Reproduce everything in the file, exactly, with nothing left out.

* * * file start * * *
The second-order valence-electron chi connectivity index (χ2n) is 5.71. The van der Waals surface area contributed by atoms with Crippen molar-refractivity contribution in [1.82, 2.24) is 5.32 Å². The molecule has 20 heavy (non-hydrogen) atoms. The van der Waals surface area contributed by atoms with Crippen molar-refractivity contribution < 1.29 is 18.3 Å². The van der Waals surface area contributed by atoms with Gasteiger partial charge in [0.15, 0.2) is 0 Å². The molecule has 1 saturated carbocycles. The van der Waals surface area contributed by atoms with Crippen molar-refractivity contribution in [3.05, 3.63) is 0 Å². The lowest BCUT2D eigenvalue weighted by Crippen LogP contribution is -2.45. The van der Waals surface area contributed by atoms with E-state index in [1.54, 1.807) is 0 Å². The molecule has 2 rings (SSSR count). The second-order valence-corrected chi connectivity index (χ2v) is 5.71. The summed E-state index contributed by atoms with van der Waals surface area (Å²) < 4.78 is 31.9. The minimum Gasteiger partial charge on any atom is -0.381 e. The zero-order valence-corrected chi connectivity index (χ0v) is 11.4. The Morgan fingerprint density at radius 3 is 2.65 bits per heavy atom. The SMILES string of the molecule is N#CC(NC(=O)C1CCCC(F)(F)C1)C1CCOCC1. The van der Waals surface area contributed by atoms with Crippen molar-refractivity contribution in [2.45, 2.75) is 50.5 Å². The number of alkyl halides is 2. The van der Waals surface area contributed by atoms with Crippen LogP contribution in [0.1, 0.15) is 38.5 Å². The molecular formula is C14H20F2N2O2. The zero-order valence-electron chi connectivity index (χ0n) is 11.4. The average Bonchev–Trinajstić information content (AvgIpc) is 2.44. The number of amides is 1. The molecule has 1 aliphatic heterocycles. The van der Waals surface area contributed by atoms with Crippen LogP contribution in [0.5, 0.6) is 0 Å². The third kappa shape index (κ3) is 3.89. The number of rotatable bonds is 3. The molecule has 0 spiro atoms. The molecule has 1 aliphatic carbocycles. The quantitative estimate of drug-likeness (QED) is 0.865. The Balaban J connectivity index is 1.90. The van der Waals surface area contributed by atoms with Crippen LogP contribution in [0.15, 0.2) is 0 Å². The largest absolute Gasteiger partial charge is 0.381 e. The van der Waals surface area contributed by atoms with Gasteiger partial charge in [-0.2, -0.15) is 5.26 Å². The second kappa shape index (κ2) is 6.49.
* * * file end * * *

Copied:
The second-order valence-electron chi connectivity index (χ2n) is 5.71. The van der Waals surface area contributed by atoms with Crippen molar-refractivity contribution in [1.82, 2.24) is 5.32 Å². The molecule has 20 heavy (non-hydrogen) atoms. The van der Waals surface area contributed by atoms with Crippen molar-refractivity contribution < 1.29 is 18.3 Å². The van der Waals surface area contributed by atoms with Gasteiger partial charge in [0.15, 0.2) is 0 Å². The molecule has 1 saturated carbocycles. The van der Waals surface area contributed by atoms with Crippen molar-refractivity contribution in [3.05, 3.63) is 0 Å². The lowest BCUT2D eigenvalue weighted by Crippen LogP contribution is -2.45. The van der Waals surface area contributed by atoms with E-state index in [1.54, 1.807) is 0 Å². The molecule has 2 rings (SSSR count). The second-order valence-corrected chi connectivity index (χ2v) is 5.71. The summed E-state index contributed by atoms with van der Waals surface area (Å²) < 4.78 is 31.9. The minimum Gasteiger partial charge on any atom is -0.381 e. The zero-order valence-corrected chi connectivity index (χ0v) is 11.4. The Morgan fingerprint density at radius 3 is 2.65 bits per heavy atom. The SMILES string of the molecule is N#CC(NC(=O)C1CCCC(F)(F)C1)C1CCOCC1. The van der Waals surface area contributed by atoms with Crippen molar-refractivity contribution in [2.45, 2.75) is 50.5 Å². The number of alkyl halides is 2. The van der Waals surface area contributed by atoms with Crippen LogP contribution in [0.1, 0.15) is 38.5 Å². The molecular formula is C14H20F2N2O2. The zero-order valence-electron chi connectivity index (χ0n) is 11.4. The average Bonchev–Trinajstić information content (AvgIpc) is 2.44. The number of amides is 1. The molecule has 1 aliphatic heterocycles. The van der Waals surface area contributed by atoms with Crippen LogP contribution in [0.5, 0.6) is 0 Å². The third kappa shape index (κ3) is 3.89. The number of rotatable bonds is 3. The molecule has 0 spiro atoms. The molecule has 1 aliphatic carbocycles. The quantitative estimate of drug-likeness (QED) is 0.865. The Balaban J connectivity index is 1.90. The van der Waals surface area contributed by atoms with Crippen LogP contribution in [0.15, 0.2) is 0 Å². The largest absolute Gasteiger partial charge is 0.381 e. The van der Waals surface area contributed by atoms with Gasteiger partial charge in [-0.2, -0.15) is 5.26 Å². The second kappa shape index (κ2) is 6.49.